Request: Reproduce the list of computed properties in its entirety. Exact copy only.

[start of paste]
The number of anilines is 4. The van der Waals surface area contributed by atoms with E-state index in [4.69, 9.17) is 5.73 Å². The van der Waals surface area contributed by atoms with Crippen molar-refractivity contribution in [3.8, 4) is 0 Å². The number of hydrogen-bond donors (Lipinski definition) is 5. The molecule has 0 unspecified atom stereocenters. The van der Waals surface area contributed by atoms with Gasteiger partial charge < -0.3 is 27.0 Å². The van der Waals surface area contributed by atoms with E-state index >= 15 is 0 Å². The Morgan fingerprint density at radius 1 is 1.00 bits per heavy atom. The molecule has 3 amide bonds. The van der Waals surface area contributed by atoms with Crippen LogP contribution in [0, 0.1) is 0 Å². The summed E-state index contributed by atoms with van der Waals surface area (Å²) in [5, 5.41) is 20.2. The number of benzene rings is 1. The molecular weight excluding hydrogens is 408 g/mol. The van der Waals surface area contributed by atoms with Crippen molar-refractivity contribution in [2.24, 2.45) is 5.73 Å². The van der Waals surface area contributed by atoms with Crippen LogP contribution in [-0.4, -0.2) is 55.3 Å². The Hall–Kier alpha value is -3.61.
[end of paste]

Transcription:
The number of anilines is 4. The van der Waals surface area contributed by atoms with E-state index in [4.69, 9.17) is 5.73 Å². The van der Waals surface area contributed by atoms with Crippen molar-refractivity contribution in [3.8, 4) is 0 Å². The number of hydrogen-bond donors (Lipinski definition) is 5. The molecule has 0 unspecified atom stereocenters. The van der Waals surface area contributed by atoms with Gasteiger partial charge < -0.3 is 27.0 Å². The van der Waals surface area contributed by atoms with E-state index >= 15 is 0 Å². The Morgan fingerprint density at radius 1 is 1.00 bits per heavy atom. The molecule has 3 amide bonds. The van der Waals surface area contributed by atoms with Crippen LogP contribution in [0, 0.1) is 0 Å². The summed E-state index contributed by atoms with van der Waals surface area (Å²) in [5, 5.41) is 20.2. The number of benzene rings is 1. The molecular weight excluding hydrogens is 408 g/mol. The van der Waals surface area contributed by atoms with Crippen molar-refractivity contribution in [2.24, 2.45) is 5.73 Å². The van der Waals surface area contributed by atoms with Crippen LogP contribution in [-0.4, -0.2) is 55.3 Å². The Hall–Kier alpha value is -3.61.